World Immunization Week – celebrated every year in the last week of April – aims to promote the use of vaccines to protect people of all ages against disease. Immunization saves millions of lives annually and is widely recognized as one of the world’s most successful health interventions. Yet, there are still nearly 20 million children in the world today who are not getting the vaccines they need, and many miss out on vital vaccines during adolescence, adulthood, and into old age.

Immunization campaigns have enabled us to eradicate smallpox, nearly defeat polio, and ensure more children survive and thrive than ever before.

In 2024, World Immunization Week will celebrate 50 years of the Expanded Program on Immunization (EPI) – recognizing our collective efforts to save and improve countless lives from vaccine-preventable diseases and calling on countries to ramp up investments in immunization programs to protect the next generations. 

In just 5 decades we went from a world where the death of a child was something many parents feared, to a world where every child –– if vaccinated –– has a chance to survive and thrive. 

In 1974, the Expanded Program on Immunization (EPI) focused on protecting all children against 6 childhood illnesses. This number has grown to 13 universally recommended vaccines across the lifecourse, and 17 additional vaccines with context-dependent recommendations. With the expansion of the vaccination program across the life course, we now call it the Essential Program on Immunization.    

In the last few years during the pandemic, progress on immunization slipped. While more than 4 million more children were vaccinated globally in 2022 compared to 2021, there were still 20 million children who missed out on one or more of their vaccines. Growing conflicts, economic downturns, and a rise in vaccine hesitancy are some of the threats to efforts to reach these children. As a result, the world is seeing sudden outbreaks of diphtheria and measles diseases that, until now, we’d had nearly eliminated. While global vaccine coverage is good –– with 4 out of 5 kids fully covered –– we have more to do.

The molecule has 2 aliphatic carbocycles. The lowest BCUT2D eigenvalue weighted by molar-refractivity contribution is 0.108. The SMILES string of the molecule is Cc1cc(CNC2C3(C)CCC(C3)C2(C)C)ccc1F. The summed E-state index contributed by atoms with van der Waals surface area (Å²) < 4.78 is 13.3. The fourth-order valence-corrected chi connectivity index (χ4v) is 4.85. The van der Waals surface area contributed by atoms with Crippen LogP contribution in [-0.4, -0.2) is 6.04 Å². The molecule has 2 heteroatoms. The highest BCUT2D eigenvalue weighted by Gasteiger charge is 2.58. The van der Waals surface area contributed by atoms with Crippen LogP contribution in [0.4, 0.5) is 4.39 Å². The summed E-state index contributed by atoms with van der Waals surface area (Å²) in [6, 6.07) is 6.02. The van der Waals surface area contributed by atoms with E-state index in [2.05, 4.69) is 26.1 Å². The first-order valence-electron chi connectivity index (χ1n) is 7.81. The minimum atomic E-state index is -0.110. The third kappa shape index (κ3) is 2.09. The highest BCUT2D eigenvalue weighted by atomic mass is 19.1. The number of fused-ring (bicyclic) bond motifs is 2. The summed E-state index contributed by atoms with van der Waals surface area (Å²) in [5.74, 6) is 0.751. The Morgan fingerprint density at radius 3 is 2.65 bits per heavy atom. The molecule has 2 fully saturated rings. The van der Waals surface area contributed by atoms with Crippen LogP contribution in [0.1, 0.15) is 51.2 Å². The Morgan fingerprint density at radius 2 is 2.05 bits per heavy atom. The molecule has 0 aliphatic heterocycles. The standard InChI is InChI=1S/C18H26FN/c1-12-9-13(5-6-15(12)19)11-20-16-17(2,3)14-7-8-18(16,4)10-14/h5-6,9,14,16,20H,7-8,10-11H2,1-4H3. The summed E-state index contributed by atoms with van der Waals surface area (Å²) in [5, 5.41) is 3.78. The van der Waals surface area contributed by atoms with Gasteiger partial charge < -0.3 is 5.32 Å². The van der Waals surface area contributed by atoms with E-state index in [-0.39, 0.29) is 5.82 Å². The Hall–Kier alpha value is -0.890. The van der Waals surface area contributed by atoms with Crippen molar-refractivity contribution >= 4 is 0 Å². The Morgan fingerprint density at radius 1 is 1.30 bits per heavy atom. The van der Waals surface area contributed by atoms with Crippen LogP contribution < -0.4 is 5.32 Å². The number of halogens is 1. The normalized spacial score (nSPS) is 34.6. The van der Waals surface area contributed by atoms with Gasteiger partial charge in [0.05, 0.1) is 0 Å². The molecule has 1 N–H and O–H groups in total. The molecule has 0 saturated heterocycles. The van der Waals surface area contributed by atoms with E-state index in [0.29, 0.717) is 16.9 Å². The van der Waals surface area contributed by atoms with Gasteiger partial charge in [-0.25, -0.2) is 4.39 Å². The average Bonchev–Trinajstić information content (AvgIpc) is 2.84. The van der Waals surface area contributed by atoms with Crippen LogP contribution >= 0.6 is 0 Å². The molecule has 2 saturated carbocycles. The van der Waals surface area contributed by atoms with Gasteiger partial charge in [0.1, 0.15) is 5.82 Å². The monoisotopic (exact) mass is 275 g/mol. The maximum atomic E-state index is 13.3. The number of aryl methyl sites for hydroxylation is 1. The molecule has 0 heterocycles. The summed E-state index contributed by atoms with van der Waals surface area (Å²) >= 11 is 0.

We can make it possible for everyone to benefit from the life-saving power of vaccines.  

For over 200 years, vaccines have protected us against diseases that threaten lives and prohibit our development. With their help, we can progress without the burden of diseases like smallpox and polio, which cost humanity hundreds of millions of lives. Vaccines aren't a silver bullet, they will help us progress to a world where we can be together again.  

Vaccines themselves continue to advance, bringing us closer to a world free from the likes of TB and cervical cancer, and ending suffering from childhood diseases like measles.

Investment and new research have enabled groundbreaking approaches to vaccine development, changing immunization science forever, and bringing us closer to a healthier future.


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